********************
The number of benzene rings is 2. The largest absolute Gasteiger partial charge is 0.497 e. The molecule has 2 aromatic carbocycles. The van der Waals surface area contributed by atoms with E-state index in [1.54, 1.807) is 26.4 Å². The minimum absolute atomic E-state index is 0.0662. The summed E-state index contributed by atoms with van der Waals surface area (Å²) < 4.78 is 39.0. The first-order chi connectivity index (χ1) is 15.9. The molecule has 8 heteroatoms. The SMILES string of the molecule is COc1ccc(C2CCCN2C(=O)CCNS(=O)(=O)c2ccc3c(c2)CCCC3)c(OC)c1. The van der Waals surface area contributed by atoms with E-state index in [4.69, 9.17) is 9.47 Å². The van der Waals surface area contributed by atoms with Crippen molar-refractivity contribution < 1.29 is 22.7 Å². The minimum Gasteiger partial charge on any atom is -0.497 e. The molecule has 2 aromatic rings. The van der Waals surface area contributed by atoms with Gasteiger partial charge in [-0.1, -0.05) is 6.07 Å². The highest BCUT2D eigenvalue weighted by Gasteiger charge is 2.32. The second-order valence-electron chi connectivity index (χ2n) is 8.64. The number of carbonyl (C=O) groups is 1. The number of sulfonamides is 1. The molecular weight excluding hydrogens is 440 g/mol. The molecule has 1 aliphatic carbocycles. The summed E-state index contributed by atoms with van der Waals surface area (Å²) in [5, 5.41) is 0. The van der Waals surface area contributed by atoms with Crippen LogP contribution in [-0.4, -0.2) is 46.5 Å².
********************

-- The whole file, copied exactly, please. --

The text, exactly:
The number of benzene rings is 2. The largest absolute Gasteiger partial charge is 0.497 e. The molecule has 2 aromatic carbocycles. The van der Waals surface area contributed by atoms with E-state index in [1.54, 1.807) is 26.4 Å². The minimum absolute atomic E-state index is 0.0662. The summed E-state index contributed by atoms with van der Waals surface area (Å²) < 4.78 is 39.0. The first-order chi connectivity index (χ1) is 15.9. The molecule has 8 heteroatoms. The SMILES string of the molecule is COc1ccc(C2CCCN2C(=O)CCNS(=O)(=O)c2ccc3c(c2)CCCC3)c(OC)c1. The van der Waals surface area contributed by atoms with E-state index in [4.69, 9.17) is 9.47 Å². The van der Waals surface area contributed by atoms with Crippen molar-refractivity contribution < 1.29 is 22.7 Å². The minimum Gasteiger partial charge on any atom is -0.497 e. The molecule has 2 aromatic rings. The van der Waals surface area contributed by atoms with Gasteiger partial charge in [-0.1, -0.05) is 6.07 Å². The highest BCUT2D eigenvalue weighted by Gasteiger charge is 2.32. The second-order valence-electron chi connectivity index (χ2n) is 8.64. The number of carbonyl (C=O) groups is 1. The number of sulfonamides is 1. The molecular weight excluding hydrogens is 440 g/mol. The molecule has 1 aliphatic carbocycles. The summed E-state index contributed by atoms with van der Waals surface area (Å²) in [5, 5.41) is 0. The van der Waals surface area contributed by atoms with Crippen LogP contribution in [-0.4, -0.2) is 46.5 Å².